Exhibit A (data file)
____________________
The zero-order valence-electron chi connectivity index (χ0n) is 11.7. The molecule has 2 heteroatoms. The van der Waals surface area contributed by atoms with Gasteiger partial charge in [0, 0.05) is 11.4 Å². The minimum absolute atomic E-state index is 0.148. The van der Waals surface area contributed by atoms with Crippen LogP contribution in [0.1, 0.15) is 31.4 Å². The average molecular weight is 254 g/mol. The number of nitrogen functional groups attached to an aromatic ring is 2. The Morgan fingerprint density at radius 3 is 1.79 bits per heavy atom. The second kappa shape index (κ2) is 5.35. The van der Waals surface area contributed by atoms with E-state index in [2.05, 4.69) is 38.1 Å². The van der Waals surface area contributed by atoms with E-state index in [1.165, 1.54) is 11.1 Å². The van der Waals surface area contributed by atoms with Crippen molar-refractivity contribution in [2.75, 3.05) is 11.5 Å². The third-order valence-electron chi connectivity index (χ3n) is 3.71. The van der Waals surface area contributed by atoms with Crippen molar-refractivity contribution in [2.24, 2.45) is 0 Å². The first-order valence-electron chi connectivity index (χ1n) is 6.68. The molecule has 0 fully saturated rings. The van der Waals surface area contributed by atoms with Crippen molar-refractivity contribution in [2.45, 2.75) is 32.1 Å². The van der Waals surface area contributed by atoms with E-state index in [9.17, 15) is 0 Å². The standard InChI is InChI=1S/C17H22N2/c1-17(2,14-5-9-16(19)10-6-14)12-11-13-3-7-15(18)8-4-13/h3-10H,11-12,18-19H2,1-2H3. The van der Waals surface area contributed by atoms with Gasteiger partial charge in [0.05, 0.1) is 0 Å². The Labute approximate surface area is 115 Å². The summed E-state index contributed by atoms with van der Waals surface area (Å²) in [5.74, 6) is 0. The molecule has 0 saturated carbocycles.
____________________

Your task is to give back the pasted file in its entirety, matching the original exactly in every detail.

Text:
The zero-order valence-electron chi connectivity index (χ0n) is 11.7. The molecule has 2 heteroatoms. The van der Waals surface area contributed by atoms with Gasteiger partial charge in [0, 0.05) is 11.4 Å². The minimum absolute atomic E-state index is 0.148. The van der Waals surface area contributed by atoms with Crippen LogP contribution in [0.1, 0.15) is 31.4 Å². The average molecular weight is 254 g/mol. The number of nitrogen functional groups attached to an aromatic ring is 2. The Morgan fingerprint density at radius 3 is 1.79 bits per heavy atom. The second kappa shape index (κ2) is 5.35. The van der Waals surface area contributed by atoms with E-state index in [2.05, 4.69) is 38.1 Å². The van der Waals surface area contributed by atoms with E-state index in [1.165, 1.54) is 11.1 Å². The van der Waals surface area contributed by atoms with Crippen molar-refractivity contribution in [2.75, 3.05) is 11.5 Å². The third-order valence-electron chi connectivity index (χ3n) is 3.71. The van der Waals surface area contributed by atoms with Crippen molar-refractivity contribution in [2.24, 2.45) is 0 Å². The first-order valence-electron chi connectivity index (χ1n) is 6.68. The molecule has 0 fully saturated rings. The van der Waals surface area contributed by atoms with Crippen molar-refractivity contribution in [2.45, 2.75) is 32.1 Å². The van der Waals surface area contributed by atoms with E-state index in [9.17, 15) is 0 Å². The standard InChI is InChI=1S/C17H22N2/c1-17(2,14-5-9-16(19)10-6-14)12-11-13-3-7-15(18)8-4-13/h3-10H,11-12,18-19H2,1-2H3. The van der Waals surface area contributed by atoms with Gasteiger partial charge in [0.05, 0.1) is 0 Å². The Labute approximate surface area is 115 Å². The summed E-state index contributed by atoms with van der Waals surface area (Å²) in [5.74, 6) is 0. The molecule has 0 saturated carbocycles.